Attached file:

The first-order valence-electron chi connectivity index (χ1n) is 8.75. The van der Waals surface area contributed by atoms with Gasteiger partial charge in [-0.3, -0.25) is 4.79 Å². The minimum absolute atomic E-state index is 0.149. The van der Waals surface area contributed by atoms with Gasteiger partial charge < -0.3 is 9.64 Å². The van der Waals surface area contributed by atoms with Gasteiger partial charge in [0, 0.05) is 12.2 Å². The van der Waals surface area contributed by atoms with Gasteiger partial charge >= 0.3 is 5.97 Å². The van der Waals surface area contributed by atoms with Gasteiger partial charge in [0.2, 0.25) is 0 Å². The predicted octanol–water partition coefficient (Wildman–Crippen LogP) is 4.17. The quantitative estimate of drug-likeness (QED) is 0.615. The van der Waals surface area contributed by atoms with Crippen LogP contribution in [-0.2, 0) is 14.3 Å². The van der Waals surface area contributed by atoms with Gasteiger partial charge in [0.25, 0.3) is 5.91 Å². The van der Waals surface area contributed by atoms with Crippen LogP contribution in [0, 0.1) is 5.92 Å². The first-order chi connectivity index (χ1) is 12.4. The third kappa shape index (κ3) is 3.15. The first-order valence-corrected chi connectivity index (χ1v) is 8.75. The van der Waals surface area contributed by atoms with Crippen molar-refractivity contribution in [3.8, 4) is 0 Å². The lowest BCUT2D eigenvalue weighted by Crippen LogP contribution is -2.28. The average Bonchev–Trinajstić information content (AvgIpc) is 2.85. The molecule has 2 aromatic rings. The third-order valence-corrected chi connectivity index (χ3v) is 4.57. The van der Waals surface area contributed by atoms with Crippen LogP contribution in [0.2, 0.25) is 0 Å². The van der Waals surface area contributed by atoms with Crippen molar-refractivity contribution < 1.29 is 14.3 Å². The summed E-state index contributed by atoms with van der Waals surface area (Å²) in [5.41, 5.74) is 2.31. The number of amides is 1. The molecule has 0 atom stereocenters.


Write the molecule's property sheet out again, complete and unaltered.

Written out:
The first-order valence-electron chi connectivity index (χ1n) is 8.75. The van der Waals surface area contributed by atoms with Gasteiger partial charge in [-0.3, -0.25) is 4.79 Å². The minimum absolute atomic E-state index is 0.149. The van der Waals surface area contributed by atoms with Gasteiger partial charge < -0.3 is 9.64 Å². The van der Waals surface area contributed by atoms with Gasteiger partial charge in [0, 0.05) is 12.2 Å². The van der Waals surface area contributed by atoms with Gasteiger partial charge >= 0.3 is 5.97 Å². The van der Waals surface area contributed by atoms with Gasteiger partial charge in [0.2, 0.25) is 0 Å². The predicted octanol–water partition coefficient (Wildman–Crippen LogP) is 4.17. The quantitative estimate of drug-likeness (QED) is 0.615. The van der Waals surface area contributed by atoms with Crippen LogP contribution in [-0.2, 0) is 14.3 Å². The van der Waals surface area contributed by atoms with Gasteiger partial charge in [0.25, 0.3) is 5.91 Å². The van der Waals surface area contributed by atoms with Crippen LogP contribution in [0, 0.1) is 5.92 Å². The first-order chi connectivity index (χ1) is 12.4. The third kappa shape index (κ3) is 3.15. The first-order valence-corrected chi connectivity index (χ1v) is 8.75. The van der Waals surface area contributed by atoms with Crippen molar-refractivity contribution in [3.8, 4) is 0 Å². The lowest BCUT2D eigenvalue weighted by Crippen LogP contribution is -2.28. The average Bonchev–Trinajstić information content (AvgIpc) is 2.85. The molecule has 2 aromatic rings. The third-order valence-corrected chi connectivity index (χ3v) is 4.57. The van der Waals surface area contributed by atoms with Crippen LogP contribution in [0.2, 0.25) is 0 Å². The van der Waals surface area contributed by atoms with Crippen molar-refractivity contribution < 1.29 is 14.3 Å². The summed E-state index contributed by atoms with van der Waals surface area (Å²) in [5.41, 5.74) is 2.31. The number of amides is 1. The molecule has 0 atom stereocenters.